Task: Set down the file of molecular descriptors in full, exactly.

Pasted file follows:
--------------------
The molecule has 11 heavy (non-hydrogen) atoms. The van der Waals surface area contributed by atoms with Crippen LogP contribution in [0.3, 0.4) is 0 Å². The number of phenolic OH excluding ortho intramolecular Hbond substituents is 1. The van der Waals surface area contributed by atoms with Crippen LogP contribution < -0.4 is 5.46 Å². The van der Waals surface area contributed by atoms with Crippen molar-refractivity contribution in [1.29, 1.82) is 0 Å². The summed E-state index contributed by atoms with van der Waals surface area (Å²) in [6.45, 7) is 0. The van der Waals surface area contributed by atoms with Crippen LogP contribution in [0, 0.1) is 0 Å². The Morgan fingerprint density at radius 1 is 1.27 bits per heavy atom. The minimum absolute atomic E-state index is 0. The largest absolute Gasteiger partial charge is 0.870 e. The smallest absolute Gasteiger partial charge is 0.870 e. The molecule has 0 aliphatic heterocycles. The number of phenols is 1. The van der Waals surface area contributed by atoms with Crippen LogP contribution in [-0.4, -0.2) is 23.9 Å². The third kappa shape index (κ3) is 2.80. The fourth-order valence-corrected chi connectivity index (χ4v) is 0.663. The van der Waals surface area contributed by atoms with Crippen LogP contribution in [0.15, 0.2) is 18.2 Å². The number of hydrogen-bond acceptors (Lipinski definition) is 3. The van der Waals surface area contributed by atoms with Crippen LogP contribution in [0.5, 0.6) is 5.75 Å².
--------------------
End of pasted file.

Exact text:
The molecule has 11 heavy (non-hydrogen) atoms. The van der Waals surface area contributed by atoms with Crippen LogP contribution in [0.3, 0.4) is 0 Å². The number of phenolic OH excluding ortho intramolecular Hbond substituents is 1. The van der Waals surface area contributed by atoms with Crippen LogP contribution < -0.4 is 5.46 Å². The van der Waals surface area contributed by atoms with Crippen molar-refractivity contribution in [1.29, 1.82) is 0 Å². The summed E-state index contributed by atoms with van der Waals surface area (Å²) in [6.45, 7) is 0. The van der Waals surface area contributed by atoms with Crippen LogP contribution in [0, 0.1) is 0 Å². The Morgan fingerprint density at radius 1 is 1.27 bits per heavy atom. The minimum absolute atomic E-state index is 0. The largest absolute Gasteiger partial charge is 0.870 e. The smallest absolute Gasteiger partial charge is 0.870 e. The molecule has 0 aliphatic heterocycles. The number of phenols is 1. The van der Waals surface area contributed by atoms with Crippen LogP contribution in [-0.4, -0.2) is 23.9 Å². The third kappa shape index (κ3) is 2.80. The fourth-order valence-corrected chi connectivity index (χ4v) is 0.663. The van der Waals surface area contributed by atoms with Crippen LogP contribution in [0.15, 0.2) is 18.2 Å². The number of hydrogen-bond acceptors (Lipinski definition) is 3. The van der Waals surface area contributed by atoms with Crippen LogP contribution in [0.5, 0.6) is 5.75 Å².